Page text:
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Branton Colors History With Upcoming Single "Pink Dinosaurs"

Anyone who frequents EEZY SLEEZ will already know BRANTON... but in case you don't.... Branton is the moniker, and middle name, of California-based singer/songwriter, Nickolas Joyce. The 26-year-old indie/alternative pop singer began his vocal journey at 23, all thanks to the Dunning-Kruger effect. After pumping out emotional heavy-hitters in his 2022 freshman EP, “Eggshells", Branton switched-gears, and began writing from a place of fun. “My personality has been described as: the explicit music your parents would let you listen to. Most days, I’m like 12 years old at heart, I wanted to deliver more of that in my music.”

At the end of 2022, a demo for the now fan-favorited “Indiana Jones” was birthed. The demo caught the ear of producer and artist: Luke Atlas, who's best known for his success as the indie juggernaut, Coast Modern, and now, Wet World. Luke helmed the production of “Indiana Jones.” "Indiana Jones,” set the benchmark for Branton's most commercially successful song, and marked the starting point of a wild, fun, musical friendship. The pair have continued working together, with Branton’s lyrics and arrangements coupled with Luke’s productions.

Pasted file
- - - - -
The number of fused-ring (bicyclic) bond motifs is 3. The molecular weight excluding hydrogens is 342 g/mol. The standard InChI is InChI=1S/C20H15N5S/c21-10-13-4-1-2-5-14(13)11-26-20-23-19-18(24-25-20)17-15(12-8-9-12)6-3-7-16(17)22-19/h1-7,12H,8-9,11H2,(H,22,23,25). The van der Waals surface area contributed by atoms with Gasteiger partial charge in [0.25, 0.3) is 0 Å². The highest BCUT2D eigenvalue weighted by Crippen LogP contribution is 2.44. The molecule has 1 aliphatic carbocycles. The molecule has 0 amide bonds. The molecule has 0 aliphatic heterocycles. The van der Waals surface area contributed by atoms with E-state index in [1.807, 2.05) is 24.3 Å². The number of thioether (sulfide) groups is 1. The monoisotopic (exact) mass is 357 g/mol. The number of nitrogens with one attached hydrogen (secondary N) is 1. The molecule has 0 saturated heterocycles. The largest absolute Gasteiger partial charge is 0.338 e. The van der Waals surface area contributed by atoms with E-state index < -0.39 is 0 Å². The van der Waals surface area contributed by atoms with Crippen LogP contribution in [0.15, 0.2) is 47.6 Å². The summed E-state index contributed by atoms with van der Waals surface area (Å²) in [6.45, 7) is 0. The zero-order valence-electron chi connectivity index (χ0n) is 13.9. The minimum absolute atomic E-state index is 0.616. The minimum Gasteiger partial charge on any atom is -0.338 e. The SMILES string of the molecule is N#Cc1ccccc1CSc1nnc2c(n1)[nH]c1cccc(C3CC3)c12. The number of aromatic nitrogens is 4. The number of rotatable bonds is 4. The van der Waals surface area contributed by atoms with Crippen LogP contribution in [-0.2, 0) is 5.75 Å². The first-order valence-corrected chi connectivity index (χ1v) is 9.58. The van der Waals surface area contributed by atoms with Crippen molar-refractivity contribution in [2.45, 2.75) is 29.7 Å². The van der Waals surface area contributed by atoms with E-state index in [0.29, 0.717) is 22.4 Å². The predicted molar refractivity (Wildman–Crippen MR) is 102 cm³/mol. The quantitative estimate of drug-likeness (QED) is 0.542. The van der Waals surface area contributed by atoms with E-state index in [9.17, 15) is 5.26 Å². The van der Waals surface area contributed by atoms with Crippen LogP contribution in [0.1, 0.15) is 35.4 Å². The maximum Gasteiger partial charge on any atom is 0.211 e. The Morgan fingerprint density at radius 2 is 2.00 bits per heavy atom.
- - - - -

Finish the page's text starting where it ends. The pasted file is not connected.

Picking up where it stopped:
“Pink Dinosaurs” marks Branton’s 10th release, and 6th single. “I did everything they tell you not to do as a songwriter. Not only did I write a love song, but I wrote a love song stuffed with inside jokes.” “I was gifted a chipped, busted-up pink dinosaur earring a year ago by the most special girl I’ve ever met. This girl has been my muse for years; she was the first person to listen to my music back when I was too shy to even tell people I made music (that’s where my middle name, Branton, comes in — secrecy, baby); she’s the only girl I’ve ever told I’ve loved. That pink dino earring goes with me everywhere; I cherish that sucker — in a way, I wanted to give her one back. I typically dislike love songs — they’re often clichéd, or overstated, or bland and generic. My dynamic with this girl has been anything but bland and generic. While most people settle for dinner and a movie, we’d throw paper planes off rooftops, and have food fights, and build secret hideouts. For someone as spontaneous (and maybe even as childish) as I am, I’m also a huge overthinker; it’ll be the death of me. That’s what the song explores: the war between ‘brain versus heart.’ We’ve drifted, and I’ve been afraid of losing pieces of her. “Pink Dinosaurs,” mockingly, pokes fun at all the (sometimes absurd) thoughts that race through one’s mind when they’re still hopelessly in love. Some thoughts make sense, others not so much. The humor is in the: ‘ah f*** it, I love you’ resolution once the heart kicks the brain to the curb.”



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